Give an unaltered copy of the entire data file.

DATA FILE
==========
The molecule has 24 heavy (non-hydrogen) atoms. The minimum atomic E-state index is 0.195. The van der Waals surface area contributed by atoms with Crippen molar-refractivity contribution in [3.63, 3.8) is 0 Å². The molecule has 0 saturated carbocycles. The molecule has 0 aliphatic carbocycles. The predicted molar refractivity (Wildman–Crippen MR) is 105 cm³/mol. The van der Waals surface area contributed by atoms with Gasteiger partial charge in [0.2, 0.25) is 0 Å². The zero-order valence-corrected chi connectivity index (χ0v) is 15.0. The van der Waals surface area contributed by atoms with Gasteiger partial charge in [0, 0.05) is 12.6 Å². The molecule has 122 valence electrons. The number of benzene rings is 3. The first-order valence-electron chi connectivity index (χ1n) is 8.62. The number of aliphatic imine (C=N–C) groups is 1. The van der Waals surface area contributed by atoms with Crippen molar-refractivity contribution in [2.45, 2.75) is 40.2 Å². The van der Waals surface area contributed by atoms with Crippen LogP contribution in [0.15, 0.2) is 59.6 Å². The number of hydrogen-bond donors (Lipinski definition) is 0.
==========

The molecule has 24 heavy (non-hydrogen) atoms. The minimum atomic E-state index is 0.195. The van der Waals surface area contributed by atoms with Crippen molar-refractivity contribution in [3.63, 3.8) is 0 Å². The molecule has 0 saturated carbocycles. The molecule has 0 aliphatic carbocycles. The predicted molar refractivity (Wildman–Crippen MR) is 105 cm³/mol. The van der Waals surface area contributed by atoms with Gasteiger partial charge in [0.2, 0.25) is 0 Å². The zero-order valence-corrected chi connectivity index (χ0v) is 15.0. The van der Waals surface area contributed by atoms with Gasteiger partial charge in [0, 0.05) is 12.6 Å². The molecule has 122 valence electrons. The number of benzene rings is 3. The first-order valence-electron chi connectivity index (χ1n) is 8.62. The number of aliphatic imine (C=N–C) groups is 1. The van der Waals surface area contributed by atoms with Crippen molar-refractivity contribution in [2.45, 2.75) is 40.2 Å². The van der Waals surface area contributed by atoms with Crippen LogP contribution in [0.15, 0.2) is 59.6 Å². The number of hydrogen-bond donors (Lipinski definition) is 0.